Early Sunday, the U.S. Army Corps of Engineers announced that the easement permit for construction of the Dakota Access Pipeline would be denied, temporarily halting construction by Energy Transfer Partners. The corps will now perform an environmental impact statement in the coming months, though President-elect Donald Trump’s administration will present inevitable challenges to environmental protection, specifically for the DAPL. In the wake of the permit denial, many of us will ask: Is this the end of the DAPL? And, frankly, how can we doing anything about it, 1,000 miles away in Ann Arbor?
I’m a graduate student at the School of Natural Resources and Environment and a graduate student instructor for the Honors Program. Since September, I’ve been co-producing a feature documentary film called “Standing Ground” on the DAPL with director Raviv Ullman and producers Martin Spanjers and Jordan Harkins. Each of us are unaffiliated with the Standing Rock Sioux; however, we gained support from more than 800 individuals on Kickstarter to help us cover the DAPL protest on film. My responsibilities include managing research projects, summarizing environmental policies, sourcing interviews and relaying newsworthy updates. But, despite all the time I’ve spent devoted to the DAPL documentary this semester, I freely admit: I’ve never even been to Standing Rock or set foot in North Dakota.
At Michigan, many of us are informed by the books we read, people we talk to and the geographic location we live in. Some of us spend our days in lab mixing solvents and others pore over Excel spreadsheets; but no matter what we’re doing, the time we have on our hands right now can be just as impactful outside the classroom as inside it.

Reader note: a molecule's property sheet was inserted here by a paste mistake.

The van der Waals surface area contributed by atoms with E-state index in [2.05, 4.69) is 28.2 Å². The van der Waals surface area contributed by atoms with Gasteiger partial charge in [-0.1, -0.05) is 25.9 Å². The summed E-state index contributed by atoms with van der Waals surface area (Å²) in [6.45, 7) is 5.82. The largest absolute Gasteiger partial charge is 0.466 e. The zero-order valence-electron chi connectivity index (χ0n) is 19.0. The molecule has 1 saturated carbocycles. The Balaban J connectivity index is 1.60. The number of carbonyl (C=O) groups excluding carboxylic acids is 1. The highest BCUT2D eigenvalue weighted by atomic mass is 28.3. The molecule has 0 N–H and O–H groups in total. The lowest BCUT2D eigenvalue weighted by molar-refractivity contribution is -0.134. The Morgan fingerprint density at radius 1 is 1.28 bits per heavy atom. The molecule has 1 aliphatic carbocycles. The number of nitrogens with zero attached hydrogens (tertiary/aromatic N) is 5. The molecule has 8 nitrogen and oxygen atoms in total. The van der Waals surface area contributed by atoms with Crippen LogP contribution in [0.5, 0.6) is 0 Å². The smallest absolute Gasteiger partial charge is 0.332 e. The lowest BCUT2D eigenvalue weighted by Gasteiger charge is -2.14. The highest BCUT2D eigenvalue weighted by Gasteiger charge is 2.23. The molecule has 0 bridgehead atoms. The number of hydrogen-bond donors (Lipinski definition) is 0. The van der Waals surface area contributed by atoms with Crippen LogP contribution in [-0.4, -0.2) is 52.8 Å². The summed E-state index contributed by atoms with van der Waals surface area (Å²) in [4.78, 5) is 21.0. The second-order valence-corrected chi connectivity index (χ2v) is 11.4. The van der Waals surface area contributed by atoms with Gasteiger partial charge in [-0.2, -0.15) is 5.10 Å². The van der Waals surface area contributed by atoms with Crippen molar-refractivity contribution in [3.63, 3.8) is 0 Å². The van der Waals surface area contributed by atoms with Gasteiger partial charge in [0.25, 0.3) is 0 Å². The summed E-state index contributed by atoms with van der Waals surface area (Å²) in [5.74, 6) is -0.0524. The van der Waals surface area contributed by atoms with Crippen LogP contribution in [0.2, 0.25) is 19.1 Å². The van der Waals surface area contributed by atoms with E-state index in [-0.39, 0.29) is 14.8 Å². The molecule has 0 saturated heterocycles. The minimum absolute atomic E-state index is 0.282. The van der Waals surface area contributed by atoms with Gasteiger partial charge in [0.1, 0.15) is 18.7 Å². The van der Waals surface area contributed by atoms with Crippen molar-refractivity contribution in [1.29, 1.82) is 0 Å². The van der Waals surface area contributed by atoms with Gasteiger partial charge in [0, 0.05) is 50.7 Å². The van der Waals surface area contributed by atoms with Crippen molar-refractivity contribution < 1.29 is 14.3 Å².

We have no shortage of students devoted to their studies, well deserving of the “Leaders and the Best” moniker. Similar to my peers, the time I’ve spent on the documentary has been productive, but has incurred costs: I’ve gotten more Bs and Cs this semester than ever, I average five to six hours of sleep most nights, and lately, I’ve forgone most solid food in favor of Soylent because I’m too busy to cook.
However, I’ve also been one of the first people outside Standing Rock to see the footage of water cannons being sprayed at protesters and share it with the world. I’ve connected with artists, Congress members and activists; I’ve written fact-checks to the Los Angeles Times, learned how to treat mace in the eyes (use milk) and inquired at least once about purchasing “drone insurance” (yes, it exists). So, when the Army Corps released its statement on Sunday, despite being cautiously optimistic, for the first time, I got to share the taste of a small victory along with many others, but more specifically, a victory belonging to the tribes.
Over the next six to 18 months, the predicted time period for the Army Corps’ Enivronmental Impact Statement to take place on the DAPL, consider your potential role — not just on this issue, necessarily, but in the context of the world. Dropping out of school is reserved for geniuses beginning their tech startup. Maybe instead, consider dropping your six-week internship to do something you’re actually called to do. My roommate’s father — a Michigan alum — once built a sailboat in the 1970s to travel around the world over summer break. He later became successful as a financial adviser. My point is that one’s “professional” identity is not one’s main identity — and that’s the reason why I am doing what I’m doing now. It is increasingly apparent that students feel pressure to find a job and a set of skills, or else they will lose out on something, when in fact, it might be the opposite. The Army Corps’ Enivornmental Impact Statement may or may not be favorable to the Standing Rock Sioux, and whether you are for the pipeline or against it, what is important is that no one stands complacent.
Chase Stone is a second year graduate student at the School of Natural Resources and Environment.